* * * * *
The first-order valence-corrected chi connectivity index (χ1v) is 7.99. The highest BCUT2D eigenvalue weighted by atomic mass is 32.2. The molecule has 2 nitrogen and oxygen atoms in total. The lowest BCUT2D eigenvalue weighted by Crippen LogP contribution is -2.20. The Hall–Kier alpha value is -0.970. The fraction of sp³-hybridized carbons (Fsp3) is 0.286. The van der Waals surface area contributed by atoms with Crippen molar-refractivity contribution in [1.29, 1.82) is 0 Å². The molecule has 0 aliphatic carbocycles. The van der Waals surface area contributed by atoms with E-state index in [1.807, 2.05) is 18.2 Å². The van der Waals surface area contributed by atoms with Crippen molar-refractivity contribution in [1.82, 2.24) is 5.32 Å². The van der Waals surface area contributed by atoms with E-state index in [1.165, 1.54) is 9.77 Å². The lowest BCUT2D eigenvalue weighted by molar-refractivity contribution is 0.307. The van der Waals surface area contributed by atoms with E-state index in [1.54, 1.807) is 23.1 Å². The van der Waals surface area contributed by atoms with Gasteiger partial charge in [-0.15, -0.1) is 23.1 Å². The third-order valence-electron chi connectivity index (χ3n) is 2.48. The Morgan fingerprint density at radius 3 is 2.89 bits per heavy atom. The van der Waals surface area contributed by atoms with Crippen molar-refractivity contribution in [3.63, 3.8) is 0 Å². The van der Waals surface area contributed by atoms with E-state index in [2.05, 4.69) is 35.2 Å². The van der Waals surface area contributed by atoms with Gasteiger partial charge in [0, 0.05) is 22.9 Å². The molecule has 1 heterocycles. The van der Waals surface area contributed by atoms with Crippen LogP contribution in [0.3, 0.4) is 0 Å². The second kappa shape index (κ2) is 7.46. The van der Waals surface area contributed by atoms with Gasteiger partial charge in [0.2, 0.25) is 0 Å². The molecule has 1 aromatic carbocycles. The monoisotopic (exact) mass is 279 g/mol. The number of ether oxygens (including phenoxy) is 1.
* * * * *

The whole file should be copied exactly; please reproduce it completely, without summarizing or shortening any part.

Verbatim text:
The first-order valence-corrected chi connectivity index (χ1v) is 7.99. The highest BCUT2D eigenvalue weighted by atomic mass is 32.2. The molecule has 2 nitrogen and oxygen atoms in total. The lowest BCUT2D eigenvalue weighted by Crippen LogP contribution is -2.20. The Hall–Kier alpha value is -0.970. The fraction of sp³-hybridized carbons (Fsp3) is 0.286. The van der Waals surface area contributed by atoms with Crippen molar-refractivity contribution in [1.29, 1.82) is 0 Å². The molecule has 0 aliphatic carbocycles. The van der Waals surface area contributed by atoms with E-state index in [1.807, 2.05) is 18.2 Å². The van der Waals surface area contributed by atoms with Crippen molar-refractivity contribution in [1.82, 2.24) is 5.32 Å². The van der Waals surface area contributed by atoms with E-state index in [1.165, 1.54) is 9.77 Å². The lowest BCUT2D eigenvalue weighted by molar-refractivity contribution is 0.307. The van der Waals surface area contributed by atoms with E-state index in [1.54, 1.807) is 23.1 Å². The van der Waals surface area contributed by atoms with Gasteiger partial charge in [-0.15, -0.1) is 23.1 Å². The third-order valence-electron chi connectivity index (χ3n) is 2.48. The Morgan fingerprint density at radius 3 is 2.89 bits per heavy atom. The van der Waals surface area contributed by atoms with Crippen molar-refractivity contribution in [3.63, 3.8) is 0 Å². The van der Waals surface area contributed by atoms with E-state index in [2.05, 4.69) is 35.2 Å². The van der Waals surface area contributed by atoms with Gasteiger partial charge in [0, 0.05) is 22.9 Å². The molecule has 1 heterocycles. The van der Waals surface area contributed by atoms with Crippen LogP contribution in [0.3, 0.4) is 0 Å². The second kappa shape index (κ2) is 7.46. The van der Waals surface area contributed by atoms with Gasteiger partial charge in [0.2, 0.25) is 0 Å². The molecule has 1 aromatic carbocycles. The monoisotopic (exact) mass is 279 g/mol. The number of ether oxygens (including phenoxy) is 1.